Contemporary music: ‘The African composer doesn’t exist’

Think of any composer. Chances are it’s a man – a white man, to be exact. Western classical music has for centuries been regarded as a stronghold of white men, with exceptions such as Samuel Coleridge-Taylor – ‘the black Mahler’ – proving the rule. But why are there so few composers of color now, while black makers do leave their mark on film, visual arts and pop music? To ask the question is to see that it is the wrong question. Of course those composers of color are there. The real question is, why don’t we know them?

To begin an answer to that question, you must go to the Muziekgebouw aan ‘t IJ in Amsterdam on Thursday evening, where the German new music specialists from Ensemble Modern will present the program. Afromodernism in contemporary music will perform, with works by six living composers, all Dutch premieres. The concert is also live on NPO Radio 4. Apart from roots on the African continent, the six have little in common, they come from all over the world and use very different idioms. But each and every one of them write music that matters, that excites and surprises, based on experiences that have to be represented. They are living proof that the canon of post-war modernist music, with leading figures such as Karlheinz Stockhausen, Pierre Boulez and Helmut Lachenmann, is an inadequate description of reality. Something is missing in our concert halls and that is a loss for everyone.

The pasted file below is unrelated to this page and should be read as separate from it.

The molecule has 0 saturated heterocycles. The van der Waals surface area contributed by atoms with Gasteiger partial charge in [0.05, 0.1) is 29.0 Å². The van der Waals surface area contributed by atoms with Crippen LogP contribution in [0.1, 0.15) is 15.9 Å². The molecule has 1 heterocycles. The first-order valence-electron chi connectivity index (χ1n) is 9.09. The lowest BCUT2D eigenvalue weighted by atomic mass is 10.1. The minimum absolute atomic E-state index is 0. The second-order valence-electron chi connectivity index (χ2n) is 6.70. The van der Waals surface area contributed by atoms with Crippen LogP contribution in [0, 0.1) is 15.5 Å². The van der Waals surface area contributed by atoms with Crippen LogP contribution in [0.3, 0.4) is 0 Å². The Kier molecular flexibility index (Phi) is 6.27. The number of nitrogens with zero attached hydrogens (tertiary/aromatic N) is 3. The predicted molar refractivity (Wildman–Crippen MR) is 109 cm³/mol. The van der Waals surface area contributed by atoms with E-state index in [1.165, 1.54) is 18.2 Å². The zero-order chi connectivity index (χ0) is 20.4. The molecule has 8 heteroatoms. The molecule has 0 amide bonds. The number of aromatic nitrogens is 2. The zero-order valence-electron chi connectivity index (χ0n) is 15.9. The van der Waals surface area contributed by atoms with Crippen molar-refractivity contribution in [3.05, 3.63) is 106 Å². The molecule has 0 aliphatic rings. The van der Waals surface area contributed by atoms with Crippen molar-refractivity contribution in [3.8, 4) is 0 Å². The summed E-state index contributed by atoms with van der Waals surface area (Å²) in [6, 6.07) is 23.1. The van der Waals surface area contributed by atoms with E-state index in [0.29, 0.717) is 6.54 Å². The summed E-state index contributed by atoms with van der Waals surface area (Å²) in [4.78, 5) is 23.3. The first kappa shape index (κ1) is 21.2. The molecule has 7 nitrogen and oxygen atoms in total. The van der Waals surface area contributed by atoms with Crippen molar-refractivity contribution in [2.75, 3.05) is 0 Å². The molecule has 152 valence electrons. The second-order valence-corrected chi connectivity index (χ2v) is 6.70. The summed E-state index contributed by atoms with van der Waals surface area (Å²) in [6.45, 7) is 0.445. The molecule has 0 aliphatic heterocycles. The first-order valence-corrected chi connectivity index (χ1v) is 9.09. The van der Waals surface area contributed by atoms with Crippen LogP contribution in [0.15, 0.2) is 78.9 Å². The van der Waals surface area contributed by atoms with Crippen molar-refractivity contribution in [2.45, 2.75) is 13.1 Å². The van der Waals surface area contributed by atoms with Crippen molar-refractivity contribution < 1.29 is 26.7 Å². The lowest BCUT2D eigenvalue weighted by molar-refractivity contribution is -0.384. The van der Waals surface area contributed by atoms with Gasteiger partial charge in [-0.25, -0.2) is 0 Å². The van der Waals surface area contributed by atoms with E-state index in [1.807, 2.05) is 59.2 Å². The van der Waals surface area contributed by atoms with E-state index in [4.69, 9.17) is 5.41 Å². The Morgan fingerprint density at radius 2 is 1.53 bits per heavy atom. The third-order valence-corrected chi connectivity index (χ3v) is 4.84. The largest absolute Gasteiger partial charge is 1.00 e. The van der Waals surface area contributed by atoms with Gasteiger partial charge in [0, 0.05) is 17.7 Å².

The good news: the last few years have seen a turnaround. The idiosyncratic minimal composer Julius Eastman (1940-1995) has been rescued from oblivion and recognized as an original and important voice.

Following rediscovered manuscripts by Florence Price (1887-1953), Alex Ross described in The New Yorker how a composer who does not live up to the stereotype is unceremoniously forgotten, and how wrong that is; Price is now fully played.

Yet a concert like this is unprecedented, notes the black American composer and trombonist George Lewis, who curated the program for Ensemble Modern. Reason enough to introduce six composers to you.

Alvin Singleton
Just as at home in jazz as in classical music

Alvin Singleton (1940) is the nestor on the program at 81 years old. He grew up in Brooklyn, surrounded by jazz musicians, and when he met Leonard Bernstein with the New York Philharmonic Mahlers Second Symphony conducting, he knew he wanted to be a composer. The worlds of jazz and classical enter into a completely natural alliance with Singleton, for example in the early orchestral work Mestizo IIwith clear influences from Ornette Coleman’s free jazz and Miles Davis’ Bitches Brew band.